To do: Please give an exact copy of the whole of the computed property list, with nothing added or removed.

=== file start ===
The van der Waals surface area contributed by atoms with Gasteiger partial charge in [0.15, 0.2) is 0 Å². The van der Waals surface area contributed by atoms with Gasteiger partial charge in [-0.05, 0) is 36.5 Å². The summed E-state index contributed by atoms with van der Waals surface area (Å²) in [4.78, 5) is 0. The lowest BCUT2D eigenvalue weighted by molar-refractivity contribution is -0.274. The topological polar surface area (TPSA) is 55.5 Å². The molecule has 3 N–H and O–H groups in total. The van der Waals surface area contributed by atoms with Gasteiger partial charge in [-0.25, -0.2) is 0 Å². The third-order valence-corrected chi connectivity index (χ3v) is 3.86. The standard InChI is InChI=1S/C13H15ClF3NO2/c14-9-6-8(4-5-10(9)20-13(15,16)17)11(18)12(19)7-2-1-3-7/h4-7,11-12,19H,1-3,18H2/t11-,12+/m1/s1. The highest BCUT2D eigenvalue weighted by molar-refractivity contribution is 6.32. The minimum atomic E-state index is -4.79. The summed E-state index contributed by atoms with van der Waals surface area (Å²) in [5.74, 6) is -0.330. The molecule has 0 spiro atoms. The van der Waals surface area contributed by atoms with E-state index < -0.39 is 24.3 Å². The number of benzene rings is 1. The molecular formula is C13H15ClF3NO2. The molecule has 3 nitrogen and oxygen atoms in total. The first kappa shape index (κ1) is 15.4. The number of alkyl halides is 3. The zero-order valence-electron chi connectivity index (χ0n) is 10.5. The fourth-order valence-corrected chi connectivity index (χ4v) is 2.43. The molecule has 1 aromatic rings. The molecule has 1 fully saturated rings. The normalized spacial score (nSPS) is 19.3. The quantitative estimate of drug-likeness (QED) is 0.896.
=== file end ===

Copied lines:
The van der Waals surface area contributed by atoms with Gasteiger partial charge in [0.15, 0.2) is 0 Å². The van der Waals surface area contributed by atoms with Gasteiger partial charge in [-0.05, 0) is 36.5 Å². The summed E-state index contributed by atoms with van der Waals surface area (Å²) in [4.78, 5) is 0. The lowest BCUT2D eigenvalue weighted by molar-refractivity contribution is -0.274. The topological polar surface area (TPSA) is 55.5 Å². The molecule has 3 N–H and O–H groups in total. The van der Waals surface area contributed by atoms with Gasteiger partial charge in [-0.25, -0.2) is 0 Å². The third-order valence-corrected chi connectivity index (χ3v) is 3.86. The standard InChI is InChI=1S/C13H15ClF3NO2/c14-9-6-8(4-5-10(9)20-13(15,16)17)11(18)12(19)7-2-1-3-7/h4-7,11-12,19H,1-3,18H2/t11-,12+/m1/s1. The highest BCUT2D eigenvalue weighted by molar-refractivity contribution is 6.32. The minimum atomic E-state index is -4.79. The summed E-state index contributed by atoms with van der Waals surface area (Å²) in [5.74, 6) is -0.330. The molecule has 0 spiro atoms. The van der Waals surface area contributed by atoms with E-state index < -0.39 is 24.3 Å². The number of benzene rings is 1. The molecular formula is C13H15ClF3NO2. The molecule has 3 nitrogen and oxygen atoms in total. The first kappa shape index (κ1) is 15.4. The number of alkyl halides is 3. The zero-order valence-electron chi connectivity index (χ0n) is 10.5. The fourth-order valence-corrected chi connectivity index (χ4v) is 2.43. The molecule has 1 aromatic rings. The molecule has 1 fully saturated rings. The normalized spacial score (nSPS) is 19.3. The quantitative estimate of drug-likeness (QED) is 0.896.